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biddlecom 09-16-2013 08:41 AM

Look of electrical wire
 
4 Attachment(s)
I wired some outlets and was wondering if it looks okay. This house had very little wiring in it so I had to drill the holes and run new wire. Is the wire to low to the ground or anything else. Is this what you normally see in new construction?

joecaption 09-16-2013 08:56 AM

In that first picture it looks like the insulation is not up inside the box.
Not sure what your local codes call for but here we can use 15 amp outlets even if there's 12-2 wiring which can save a bunch of money and not effect safety.
Does that outlet that you have three wires running to have a clamp on the side for two wires or just a screw?
You can only have one wire per screw.

PoleCat 09-16-2013 09:35 AM

The grounding hole is down instead of up. So that is correct.:thumbup:

Clutchcargo 09-16-2013 10:06 AM

it looks like you have some holes through the toe plate. If you are abandoning those holes (or any holes running vertically through the floor for that matter), you'll need to fill them with foam or something.

hammerlane 09-16-2013 11:09 AM

Quote:

Originally Posted by PoleCat (Post 1242243)
The grounding hole is down instead of up. So that is correct.

Grounding hole can go up.

Look at it this way:
If you have something plugged in and something hanging on wall above the plug. If plug is partially out and the something on the wall falls(like a metal picture frame) the metal frame would first hit the ground prong of the plug instead of shorting out across the hot and neutral prong of the plug.

Next time you are in a hospital look how their receptacles are oriented.

jbfan 09-16-2013 11:16 AM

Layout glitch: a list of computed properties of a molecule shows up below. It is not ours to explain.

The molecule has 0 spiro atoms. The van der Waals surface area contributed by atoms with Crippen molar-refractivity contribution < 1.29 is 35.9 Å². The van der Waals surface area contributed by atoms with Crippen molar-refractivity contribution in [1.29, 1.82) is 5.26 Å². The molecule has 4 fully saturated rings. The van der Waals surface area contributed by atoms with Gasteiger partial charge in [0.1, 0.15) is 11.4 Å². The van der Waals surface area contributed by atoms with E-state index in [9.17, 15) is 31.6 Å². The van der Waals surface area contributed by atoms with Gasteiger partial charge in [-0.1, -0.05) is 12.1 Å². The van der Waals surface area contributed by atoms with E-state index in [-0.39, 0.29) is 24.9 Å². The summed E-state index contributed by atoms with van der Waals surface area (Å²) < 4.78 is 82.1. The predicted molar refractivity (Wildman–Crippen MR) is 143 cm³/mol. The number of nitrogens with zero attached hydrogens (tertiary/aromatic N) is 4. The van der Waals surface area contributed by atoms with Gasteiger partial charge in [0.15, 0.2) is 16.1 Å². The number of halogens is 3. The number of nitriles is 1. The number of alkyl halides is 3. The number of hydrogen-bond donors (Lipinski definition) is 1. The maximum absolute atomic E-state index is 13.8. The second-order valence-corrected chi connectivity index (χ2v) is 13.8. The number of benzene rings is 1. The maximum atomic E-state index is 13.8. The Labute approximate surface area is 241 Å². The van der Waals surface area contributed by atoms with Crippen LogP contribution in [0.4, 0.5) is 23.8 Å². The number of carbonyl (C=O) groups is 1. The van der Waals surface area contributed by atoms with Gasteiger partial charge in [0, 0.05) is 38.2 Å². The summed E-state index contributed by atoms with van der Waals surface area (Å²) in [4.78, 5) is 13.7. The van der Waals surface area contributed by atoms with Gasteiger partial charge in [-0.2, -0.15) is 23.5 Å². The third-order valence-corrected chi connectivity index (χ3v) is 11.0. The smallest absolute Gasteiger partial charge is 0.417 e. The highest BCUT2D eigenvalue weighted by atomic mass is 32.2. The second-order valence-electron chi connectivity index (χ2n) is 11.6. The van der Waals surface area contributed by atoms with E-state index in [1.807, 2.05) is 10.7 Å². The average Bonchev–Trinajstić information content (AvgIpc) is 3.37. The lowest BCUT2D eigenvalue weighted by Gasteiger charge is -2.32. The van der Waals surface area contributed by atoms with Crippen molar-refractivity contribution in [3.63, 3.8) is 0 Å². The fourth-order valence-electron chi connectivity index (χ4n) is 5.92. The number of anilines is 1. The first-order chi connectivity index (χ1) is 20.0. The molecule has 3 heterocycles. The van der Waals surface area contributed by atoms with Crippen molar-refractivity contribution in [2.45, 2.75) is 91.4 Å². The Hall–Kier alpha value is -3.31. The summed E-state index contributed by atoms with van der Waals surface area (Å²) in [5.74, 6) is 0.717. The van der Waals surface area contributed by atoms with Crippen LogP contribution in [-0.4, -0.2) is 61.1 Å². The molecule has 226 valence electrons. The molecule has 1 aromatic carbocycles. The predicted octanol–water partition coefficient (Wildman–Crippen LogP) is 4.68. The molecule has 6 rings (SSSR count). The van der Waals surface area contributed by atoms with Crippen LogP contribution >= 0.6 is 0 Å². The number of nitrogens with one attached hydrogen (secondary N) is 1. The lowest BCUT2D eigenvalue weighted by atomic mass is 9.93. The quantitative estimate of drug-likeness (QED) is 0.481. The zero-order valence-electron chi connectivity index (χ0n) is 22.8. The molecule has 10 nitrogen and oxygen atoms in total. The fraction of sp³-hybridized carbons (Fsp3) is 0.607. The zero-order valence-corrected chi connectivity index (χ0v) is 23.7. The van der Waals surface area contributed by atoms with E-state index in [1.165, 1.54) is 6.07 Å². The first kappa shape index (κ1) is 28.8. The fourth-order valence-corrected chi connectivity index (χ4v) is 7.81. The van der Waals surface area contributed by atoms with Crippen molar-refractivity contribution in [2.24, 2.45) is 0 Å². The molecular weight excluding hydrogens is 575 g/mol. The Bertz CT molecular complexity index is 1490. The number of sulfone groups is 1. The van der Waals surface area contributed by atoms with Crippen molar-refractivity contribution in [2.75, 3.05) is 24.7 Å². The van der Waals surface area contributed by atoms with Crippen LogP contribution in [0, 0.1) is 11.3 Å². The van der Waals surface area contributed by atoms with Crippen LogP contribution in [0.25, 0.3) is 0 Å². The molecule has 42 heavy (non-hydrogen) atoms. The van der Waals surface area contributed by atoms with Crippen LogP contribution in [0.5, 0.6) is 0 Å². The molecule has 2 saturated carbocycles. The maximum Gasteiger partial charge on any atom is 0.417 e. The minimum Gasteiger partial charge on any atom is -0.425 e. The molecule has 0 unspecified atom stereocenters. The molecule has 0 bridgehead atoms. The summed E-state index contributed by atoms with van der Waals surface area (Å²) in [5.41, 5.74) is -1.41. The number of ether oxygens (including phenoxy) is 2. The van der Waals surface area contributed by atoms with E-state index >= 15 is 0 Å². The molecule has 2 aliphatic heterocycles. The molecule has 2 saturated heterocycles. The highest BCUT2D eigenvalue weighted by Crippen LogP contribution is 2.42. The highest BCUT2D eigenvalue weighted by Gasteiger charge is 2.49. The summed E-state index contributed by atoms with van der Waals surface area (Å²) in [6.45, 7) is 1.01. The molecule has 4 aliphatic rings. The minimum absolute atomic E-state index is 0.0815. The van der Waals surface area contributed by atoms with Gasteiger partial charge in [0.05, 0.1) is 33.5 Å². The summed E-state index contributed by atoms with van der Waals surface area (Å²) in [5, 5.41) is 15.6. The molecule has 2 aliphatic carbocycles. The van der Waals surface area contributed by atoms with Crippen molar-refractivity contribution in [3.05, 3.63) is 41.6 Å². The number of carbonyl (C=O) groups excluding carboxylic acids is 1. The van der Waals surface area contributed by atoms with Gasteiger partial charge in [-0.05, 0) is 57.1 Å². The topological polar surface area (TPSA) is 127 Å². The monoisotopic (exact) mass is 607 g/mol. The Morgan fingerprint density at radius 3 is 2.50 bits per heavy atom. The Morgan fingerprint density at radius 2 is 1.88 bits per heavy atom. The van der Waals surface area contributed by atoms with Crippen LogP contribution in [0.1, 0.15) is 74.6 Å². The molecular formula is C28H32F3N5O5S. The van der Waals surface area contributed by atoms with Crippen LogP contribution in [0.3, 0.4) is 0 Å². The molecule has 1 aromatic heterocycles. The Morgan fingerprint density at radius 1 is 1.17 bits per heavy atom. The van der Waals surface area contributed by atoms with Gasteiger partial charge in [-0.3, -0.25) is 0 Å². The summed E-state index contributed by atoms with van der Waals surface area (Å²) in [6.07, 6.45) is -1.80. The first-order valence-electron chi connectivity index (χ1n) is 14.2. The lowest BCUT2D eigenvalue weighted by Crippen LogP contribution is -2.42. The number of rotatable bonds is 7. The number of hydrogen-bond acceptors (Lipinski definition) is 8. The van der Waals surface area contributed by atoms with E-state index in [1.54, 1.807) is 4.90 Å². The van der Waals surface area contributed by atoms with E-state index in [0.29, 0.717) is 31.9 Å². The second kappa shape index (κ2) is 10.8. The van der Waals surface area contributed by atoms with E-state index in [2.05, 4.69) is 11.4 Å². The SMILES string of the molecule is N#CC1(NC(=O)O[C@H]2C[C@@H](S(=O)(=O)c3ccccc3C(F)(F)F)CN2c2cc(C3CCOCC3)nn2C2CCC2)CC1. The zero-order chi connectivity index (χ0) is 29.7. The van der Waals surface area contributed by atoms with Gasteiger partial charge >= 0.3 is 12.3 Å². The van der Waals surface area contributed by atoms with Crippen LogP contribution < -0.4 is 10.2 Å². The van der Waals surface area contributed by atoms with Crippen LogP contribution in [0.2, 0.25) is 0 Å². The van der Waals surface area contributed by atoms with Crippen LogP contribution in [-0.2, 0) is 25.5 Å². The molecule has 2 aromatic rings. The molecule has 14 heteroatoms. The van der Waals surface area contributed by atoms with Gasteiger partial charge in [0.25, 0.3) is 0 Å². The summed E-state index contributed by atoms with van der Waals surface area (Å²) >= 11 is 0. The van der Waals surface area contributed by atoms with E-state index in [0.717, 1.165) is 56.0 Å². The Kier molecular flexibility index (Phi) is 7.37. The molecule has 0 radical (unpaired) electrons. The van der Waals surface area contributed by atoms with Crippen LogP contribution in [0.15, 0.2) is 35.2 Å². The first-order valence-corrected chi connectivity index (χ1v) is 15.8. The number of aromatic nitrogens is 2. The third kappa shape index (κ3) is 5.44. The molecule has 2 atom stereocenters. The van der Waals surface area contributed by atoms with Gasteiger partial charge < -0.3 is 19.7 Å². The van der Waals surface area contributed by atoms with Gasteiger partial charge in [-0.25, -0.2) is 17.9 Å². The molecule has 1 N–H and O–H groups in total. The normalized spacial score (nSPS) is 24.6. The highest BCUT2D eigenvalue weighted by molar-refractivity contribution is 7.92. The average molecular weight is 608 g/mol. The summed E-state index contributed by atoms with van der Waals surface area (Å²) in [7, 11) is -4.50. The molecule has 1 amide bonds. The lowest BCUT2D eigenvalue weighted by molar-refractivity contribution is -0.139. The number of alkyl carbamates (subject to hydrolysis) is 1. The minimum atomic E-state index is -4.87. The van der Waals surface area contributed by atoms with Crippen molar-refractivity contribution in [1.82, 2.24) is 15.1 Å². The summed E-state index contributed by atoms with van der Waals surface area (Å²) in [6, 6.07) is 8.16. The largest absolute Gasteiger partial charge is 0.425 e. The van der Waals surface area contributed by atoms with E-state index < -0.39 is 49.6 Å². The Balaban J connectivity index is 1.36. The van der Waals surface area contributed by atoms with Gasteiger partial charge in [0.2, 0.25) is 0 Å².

Quote:

Originally Posted by hammerlane (Post 1242277)
Grounding hole can go up.

Look at it this way:
If you have something plugged in and something hanging on wall above the plug. If plug is partially out and the something on the wall falls(like a metal picture frame) the metal frame would first hit the ground prong of the plug instead of shorting out across the hot and neutral prong of the plug.

Next time you are in a hospital look how their receptacles are oriented.

Yea, Yea, Yea. This debate can go on for years.
The falling object could very well hit the ground pin and the hot side and cause a fireworks show!!!

The only thing I do different is run my wires higher and go into the top of the boxes.
I don't like to work on my knees anymore than I have too.

joed 09-16-2013 11:56 AM

I see two wires under one staple. Is that staple rated for two wires. If not then it will fail.

J. V. 09-16-2013 12:01 PM

Looks fine. Better than some professionals! Good job.

oberkc 09-16-2013 01:16 PM

Quote:

it looks like you have some holes through the toe plate. If you are abandoning those holes (or any holes running vertically through the floor for that matter), you'll need to fill them with foam or something.
Does that foam (or something) need to be fire rated? (I am thinking yes.)

Clutchcargo 09-16-2013 01:27 PM

Quote:

Originally Posted by oberkc (Post 1242346)
Does that foam (or something) need to be fire rated? (I am thinking yes.)

Good Point, Great Stuff has a fireproofing foam.

circuitman 09-16-2013 04:10 PM

looks real profesional! like jbfan said the ground up or down is an ongoing debate.:laughing:

stickboy1375 09-16-2013 05:10 PM

Quote:

Originally Posted by joed (Post 1242303)
I see two wires under one staple. Is that staple rated for two wires. If not then it will fail.

Why? I could use a nail to support my wires, is someone going to tell me I can only have one wire under a bent over nail? :whistling2:

bbo 09-16-2013 05:30 PM

Quote:

Originally Posted by stickboy1375 (Post 1242456)
Why? I could use a nail to support my wires, is someone going to tell me I can only have one wire under a bent over nail? :whistling2:

is the nail rated for two or one wire?

Would Mike Holmes use a screw in this case?

:laughing:

stickboy1375 09-16-2013 05:31 PM

I think the OP did a fantastic job as well btw....

stickboy1375 09-16-2013 05:33 PM

Quote:

Originally Posted by hammerlane (Post 1242277)
Grounding hole can go up.

Look at it this way:
If you have something plugged in and something hanging on wall above the plug. If plug is partially out and the something on the wall falls(like a metal picture frame) the metal frame would first hit the ground prong of the plug instead of shorting out across the hot and neutral prong of the plug.

Next time you are in a hospital look how their receptacles are oriented.

Pretty creative scenario, no?


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